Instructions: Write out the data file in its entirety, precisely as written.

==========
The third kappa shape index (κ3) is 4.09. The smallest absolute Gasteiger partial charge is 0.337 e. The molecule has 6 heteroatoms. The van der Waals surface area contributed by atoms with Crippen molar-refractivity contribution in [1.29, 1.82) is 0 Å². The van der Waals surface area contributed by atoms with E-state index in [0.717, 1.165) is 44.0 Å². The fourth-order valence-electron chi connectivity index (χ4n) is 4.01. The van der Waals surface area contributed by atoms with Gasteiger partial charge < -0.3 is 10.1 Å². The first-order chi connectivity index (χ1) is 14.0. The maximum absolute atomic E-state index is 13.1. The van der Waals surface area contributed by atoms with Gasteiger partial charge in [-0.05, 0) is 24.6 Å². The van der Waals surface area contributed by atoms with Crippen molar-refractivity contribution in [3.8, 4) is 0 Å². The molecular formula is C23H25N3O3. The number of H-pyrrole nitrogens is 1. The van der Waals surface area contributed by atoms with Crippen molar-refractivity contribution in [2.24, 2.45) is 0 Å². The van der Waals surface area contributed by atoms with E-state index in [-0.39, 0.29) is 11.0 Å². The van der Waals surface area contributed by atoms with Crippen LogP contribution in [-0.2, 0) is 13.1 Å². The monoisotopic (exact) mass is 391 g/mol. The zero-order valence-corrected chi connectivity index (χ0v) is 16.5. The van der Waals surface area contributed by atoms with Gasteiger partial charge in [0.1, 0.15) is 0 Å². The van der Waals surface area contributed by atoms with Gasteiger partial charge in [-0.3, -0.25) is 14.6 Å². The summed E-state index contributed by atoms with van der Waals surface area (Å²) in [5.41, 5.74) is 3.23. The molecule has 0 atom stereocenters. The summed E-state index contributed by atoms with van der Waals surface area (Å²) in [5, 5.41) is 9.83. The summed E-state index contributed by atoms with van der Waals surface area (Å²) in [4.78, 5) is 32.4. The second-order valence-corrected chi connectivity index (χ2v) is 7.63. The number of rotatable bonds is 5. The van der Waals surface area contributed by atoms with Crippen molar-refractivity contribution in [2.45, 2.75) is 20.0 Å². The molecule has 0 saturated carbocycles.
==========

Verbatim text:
The third kappa shape index (κ3) is 4.09. The smallest absolute Gasteiger partial charge is 0.337 e. The molecule has 6 heteroatoms. The van der Waals surface area contributed by atoms with Crippen molar-refractivity contribution in [1.29, 1.82) is 0 Å². The van der Waals surface area contributed by atoms with E-state index in [0.717, 1.165) is 44.0 Å². The fourth-order valence-electron chi connectivity index (χ4n) is 4.01. The van der Waals surface area contributed by atoms with Gasteiger partial charge < -0.3 is 10.1 Å². The first-order chi connectivity index (χ1) is 14.0. The maximum absolute atomic E-state index is 13.1. The van der Waals surface area contributed by atoms with Gasteiger partial charge in [-0.05, 0) is 24.6 Å². The van der Waals surface area contributed by atoms with Crippen molar-refractivity contribution in [3.8, 4) is 0 Å². The molecular formula is C23H25N3O3. The number of H-pyrrole nitrogens is 1. The van der Waals surface area contributed by atoms with Crippen molar-refractivity contribution in [2.24, 2.45) is 0 Å². The van der Waals surface area contributed by atoms with E-state index in [-0.39, 0.29) is 11.0 Å². The van der Waals surface area contributed by atoms with Crippen LogP contribution in [-0.2, 0) is 13.1 Å². The monoisotopic (exact) mass is 391 g/mol. The zero-order valence-corrected chi connectivity index (χ0v) is 16.5. The van der Waals surface area contributed by atoms with Gasteiger partial charge in [0.1, 0.15) is 0 Å². The van der Waals surface area contributed by atoms with Gasteiger partial charge in [-0.3, -0.25) is 14.6 Å². The summed E-state index contributed by atoms with van der Waals surface area (Å²) in [5.41, 5.74) is 3.23. The molecule has 0 atom stereocenters. The summed E-state index contributed by atoms with van der Waals surface area (Å²) in [5, 5.41) is 9.83. The summed E-state index contributed by atoms with van der Waals surface area (Å²) in [4.78, 5) is 32.4. The second-order valence-corrected chi connectivity index (χ2v) is 7.63. The number of rotatable bonds is 5. The van der Waals surface area contributed by atoms with Crippen molar-refractivity contribution in [2.45, 2.75) is 20.0 Å². The molecule has 0 saturated carbocycles.